A little kindness goes a long way

May 24, 2010 The waiter told the woman thank you as she handed her the check. “You’re welcome,” said the customer, getting up from her chair with her friend. Sitting nearby, watching and listening to the others around me, I heard the same response between waiter and different customers two or three times.

Separation of church and state

May 21, 2010 Not so very long ago, “separation of church and state” was as American as motherhood and apple pie. Despite perennial debates over the degree of separation, public support for the principle itself has been strong for much of our history. But in today’s culture-war climate, the very mention of “separation of church and state” is enough to trigger a bitter argument over the relationship of government and religion in the United States.

Unsweet, or sweet?

May 21, 2010 Kentucky is not normally a state that is seen as a bellwether to the national political mood. Comfortably in the “Red,” the Bluegrass State often passes through the electoral season with very little national fanfare. Last night that changed. For the first time since its rapid evolvement, the Tea Party movement helped a significant political candidate earn electoral victory —marking a notable increase in the movement’s importance to candidates across the country. No longer can anyone call this a fluke.

Before a fall

May 20, 2010 My four-year-old daughter and I were playing a game a couple of days ago. Well, she was playing a game; I was actually trying to work. In her game she would sneak near me and pop me on the arm and then run away quickly before I could get her back. After several minutes of laughs, she decided instead to sneak away. As she crept backwards, away from me, I could see the pending danger. A toy lay in her path! I knew that she was sure to trip. My warnings were dismissed with a grinning giggle until ... FLOP ... she hit the floor.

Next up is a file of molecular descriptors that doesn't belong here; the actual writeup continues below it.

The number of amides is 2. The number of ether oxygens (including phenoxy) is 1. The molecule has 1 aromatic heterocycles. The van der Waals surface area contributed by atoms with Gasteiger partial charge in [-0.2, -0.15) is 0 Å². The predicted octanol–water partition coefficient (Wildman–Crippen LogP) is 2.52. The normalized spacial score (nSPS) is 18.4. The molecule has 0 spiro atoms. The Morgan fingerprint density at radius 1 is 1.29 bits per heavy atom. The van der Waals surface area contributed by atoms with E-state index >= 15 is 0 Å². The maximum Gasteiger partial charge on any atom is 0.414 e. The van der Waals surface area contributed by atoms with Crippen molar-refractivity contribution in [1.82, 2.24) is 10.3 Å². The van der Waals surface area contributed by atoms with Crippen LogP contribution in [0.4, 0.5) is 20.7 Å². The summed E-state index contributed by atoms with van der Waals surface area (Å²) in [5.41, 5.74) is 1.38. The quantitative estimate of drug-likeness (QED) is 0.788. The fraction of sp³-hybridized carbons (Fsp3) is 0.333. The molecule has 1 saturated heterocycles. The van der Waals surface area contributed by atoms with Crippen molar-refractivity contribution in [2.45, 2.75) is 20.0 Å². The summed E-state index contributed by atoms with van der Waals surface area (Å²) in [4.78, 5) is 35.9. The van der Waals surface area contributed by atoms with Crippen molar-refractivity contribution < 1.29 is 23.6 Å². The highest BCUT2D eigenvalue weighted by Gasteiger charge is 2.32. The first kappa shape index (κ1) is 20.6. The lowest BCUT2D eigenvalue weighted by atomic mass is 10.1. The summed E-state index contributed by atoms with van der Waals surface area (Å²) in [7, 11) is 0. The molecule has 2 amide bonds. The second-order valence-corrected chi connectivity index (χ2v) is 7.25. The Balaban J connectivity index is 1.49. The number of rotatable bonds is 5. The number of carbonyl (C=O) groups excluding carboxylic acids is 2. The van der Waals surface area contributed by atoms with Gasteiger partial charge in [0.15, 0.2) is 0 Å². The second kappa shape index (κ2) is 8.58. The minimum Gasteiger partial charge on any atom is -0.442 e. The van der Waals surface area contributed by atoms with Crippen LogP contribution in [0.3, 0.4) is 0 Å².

Spineless despots don’t like cartoons

May 20, 2010 As incredible as it might seem for a modern European democracy, Slovakia’s Prime Minister Robert Fico is suing for an apology and €33,000 ($43,000.00) for a political cartoon, drawn by Martin “Shooty” Sutovec for the SME Daily newspaper, that mocked the Prime Minister’s health by suggesting he didn’t have a backbone.

Burger ban

May 19, 2010 It should be “Ban the Burger Month” instead. May is “National Hamburger Month,” an annual “tradition” that began 18 years ago when White Castle, purveyor of small, tasty, high-calorie burgers, initiated it. It figures that a capitalistic organization would promote such a thing. According to about.com, White Castle, in 1921, was the first to introduce the mass distribution of the burger. The concept was an immediate hit.

Obama: Trust only me

May 19, 2010 Always the smooth operator, Obama is urging the American people to tune out other voices and listen only to the sound of their dear leader’s voice.

Facing strange changes

May 18, 2010 Compelled to fork out my own eyes, I resisted, if only because that would surely have been more traumatic for these kids than the mental image of some over-easy chicken embryos. If you watch TV long enough, any night of the week, early enough for the kids to still be up, you’re likely to see commercials featuring voluptuous young underwear models strutting around wearing barely enough to cover their naughty parts. It’s the kind of stuff for which we used to make fake ID’s and pay good money to see at the movie theater. In the words of Eddie Murphy in “48 Hours,” “TV has changed.”

Finding ways to communicate

May 18, 2010 What it is about a cell phone that makes some folks think they can’t even go to the bathroom without it? I’ll admit that I do feel anxious without my phone during a normal business day, since several of my contacts have my number and sometimes it’s easier to reach me that way instead of calling our office. But on weekends, I figure people can leave a voicemail or text me, and I’ll get back to them at my leisure. I definitely do not consider myself a slave to my phone, by any means.

Political battles continue

May 17, 2010 LITTLE ROCK. (AP) — The Democratic and Republican primaries for a United States seat in Arkansas on Tuesday may be a referendum on just how deep anti-incumbent sentiment has set in among voters this year. Democratic Sen. Blanche Lincoln and Republican Congressman John Boozman, the front-runner for the GOP nomination for her post, are both being targeted by candidates touting an anti-Washington message.